We all know that Facebook Ads is not the best-converting platform for most advertisers. Marketers have had to dissect their audiences down to micro levels to try and make the strategies work. Now, with all of the negative commentary, research and studies, Facebook Ads is starting to become obsolete and it’s now up to Facebook Execs to please their shareholders as to the next step. Perhaps, Facebook Ads was expected to be just a “Phase” or an experiment that was destined to fail because of fatigue. Whatever FB does, they need to be careful not only how much they monetize, but which people they want to annoy (shareholders or their users).
I’m going to paint a little scenario here: you’re a new or niche company with a smaller budget. Say maybe a software startup or a niche college program. You’re anxious to start pushing your products and programs through paid search, but find yourself facing immense competition and $20-$30-$40 CPC’s. So what should you do? Turn to Facebook!
Most marketers would tend to write off Facebook as a direct-response marketing tactic, simply because the conversion rate is usually well below that of typical search/display channels. But Facebook will often generate CPC’s in the area of a quarter or below, dropping further and further depending on your CTR. When you have a CPC that’s 99% cheaper in Facebook vs. search, you can afford to take a bit of a hit in conversion rate….
Look, we all like to take potshots at giants, and that’s the reason that Facebook gets a lot of hits from, well, almost everywhere. Whether it’s consumers who hate that the free service they’re using has to show them advertisements, or advertisers complaining about how Facebook ads don’t work, or investors losing confidence in Facebook and dropping its stock price about $20 over the last four months, one thing is certain: there are a million Davids throwing stones at this Goliath, and there always will be. I’ve even been one of them….
Happy Friday! I’m thrilled to be contributing to the Acquisio blog. Every other week, I’ll be talking about a variety of digital marketing topics, ranging from SEO, SEM, analytics, and importantly, how to tie them all together.
Yesterday, I had the opportunity to read this really great article from eConsulstancy. In this article, a couple of top execs from Facebook are quoted with their reasons for why ROI is an irrelevant metric for measuring the success of your Facebook campaigns. These guys, as smart as they are, are incredibly close to getting the point, but they’re just not quite there yet.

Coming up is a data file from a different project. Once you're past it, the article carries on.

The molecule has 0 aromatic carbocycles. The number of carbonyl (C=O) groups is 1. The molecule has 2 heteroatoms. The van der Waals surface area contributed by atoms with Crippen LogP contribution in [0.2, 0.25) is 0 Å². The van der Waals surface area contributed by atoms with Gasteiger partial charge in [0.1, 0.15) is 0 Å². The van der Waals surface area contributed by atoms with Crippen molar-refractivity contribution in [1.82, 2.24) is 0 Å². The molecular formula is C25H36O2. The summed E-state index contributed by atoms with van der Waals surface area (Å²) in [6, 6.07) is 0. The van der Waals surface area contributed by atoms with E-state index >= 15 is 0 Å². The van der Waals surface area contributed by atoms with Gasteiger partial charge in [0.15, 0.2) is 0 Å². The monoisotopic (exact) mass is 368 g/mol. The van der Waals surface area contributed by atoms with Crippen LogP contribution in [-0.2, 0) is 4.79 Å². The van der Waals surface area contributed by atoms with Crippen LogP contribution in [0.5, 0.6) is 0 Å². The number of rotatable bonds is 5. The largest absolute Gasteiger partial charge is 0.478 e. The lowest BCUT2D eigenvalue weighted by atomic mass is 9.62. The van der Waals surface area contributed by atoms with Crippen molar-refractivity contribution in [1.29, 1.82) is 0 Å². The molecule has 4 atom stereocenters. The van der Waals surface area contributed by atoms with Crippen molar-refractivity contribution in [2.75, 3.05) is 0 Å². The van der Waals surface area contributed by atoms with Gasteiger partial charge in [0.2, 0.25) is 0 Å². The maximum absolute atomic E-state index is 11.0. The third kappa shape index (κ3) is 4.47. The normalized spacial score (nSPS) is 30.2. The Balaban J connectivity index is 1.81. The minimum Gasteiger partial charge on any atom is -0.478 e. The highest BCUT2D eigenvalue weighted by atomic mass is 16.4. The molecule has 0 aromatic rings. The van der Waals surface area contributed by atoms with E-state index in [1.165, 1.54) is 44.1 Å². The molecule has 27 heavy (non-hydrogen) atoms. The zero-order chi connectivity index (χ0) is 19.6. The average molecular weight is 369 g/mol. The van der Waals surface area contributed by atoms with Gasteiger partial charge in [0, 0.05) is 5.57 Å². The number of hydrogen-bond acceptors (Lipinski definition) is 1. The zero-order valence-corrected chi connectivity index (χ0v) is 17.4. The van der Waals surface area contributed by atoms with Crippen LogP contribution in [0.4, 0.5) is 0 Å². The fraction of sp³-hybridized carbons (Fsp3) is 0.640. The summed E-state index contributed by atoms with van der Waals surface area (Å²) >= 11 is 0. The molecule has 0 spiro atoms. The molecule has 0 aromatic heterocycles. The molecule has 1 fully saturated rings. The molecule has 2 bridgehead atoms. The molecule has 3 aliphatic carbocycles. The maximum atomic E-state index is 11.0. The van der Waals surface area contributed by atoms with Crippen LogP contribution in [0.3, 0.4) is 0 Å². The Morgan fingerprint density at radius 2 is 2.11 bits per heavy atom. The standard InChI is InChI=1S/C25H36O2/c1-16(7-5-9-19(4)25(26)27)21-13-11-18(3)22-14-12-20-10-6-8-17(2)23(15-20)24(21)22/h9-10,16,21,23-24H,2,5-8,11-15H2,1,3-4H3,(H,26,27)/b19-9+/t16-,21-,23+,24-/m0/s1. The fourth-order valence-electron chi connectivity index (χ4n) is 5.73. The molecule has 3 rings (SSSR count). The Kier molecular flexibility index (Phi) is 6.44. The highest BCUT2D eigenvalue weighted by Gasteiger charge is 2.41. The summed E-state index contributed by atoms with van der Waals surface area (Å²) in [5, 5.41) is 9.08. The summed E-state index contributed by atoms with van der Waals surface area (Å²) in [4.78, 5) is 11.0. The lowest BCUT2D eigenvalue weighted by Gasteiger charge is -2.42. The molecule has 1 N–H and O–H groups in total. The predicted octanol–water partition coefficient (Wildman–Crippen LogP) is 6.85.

Incredibly, Facebook has been doing more to hurt the image of what’s actually possible through advertising on their platform than anyone else by failing to understand that, through cross-channel attribution, one can actually measure the results of using Facebook ads as part of a larger strategy….
The Facebook Ad Exchange is the current big news item in this current news cycle. Some say monetization attempts will drive people away, some say something better will come along, while others insist Facebook will stand the test of time. The question remains, though, whether or not Facebook will last at its current stature. Facebook’s anticlimactic entrance and steady decline on the stock market casts a dreary shadow on its future path.
A decade ago the Internet was all about amassing information. Today it’s also about social connections. If history tells us anything, it’s that the only thing we can count on is change. If we can count on it so definitively, then why not plan for it?
This is pretty old news by now, but this week I want to write a timely post about how Facebook is one whole evolutionary step beyond Google and how it is going to eat the search engine’s lunch.
Google has become one of the biggest businesses on the planet by positioning itself and its advertising exactly one click away from any desired action:
▪ Immediately before finding the new novel you want to buy.
▪ One click before a mortgage application.
▪ Or even one click away from finding some videos of people doing things that are all together less savoury.
The problem for Google is that it cannot affect people’s behaviour before the last search.* Google search is all about the fulfilment of demand; it does not shape, nor does it generate the demand.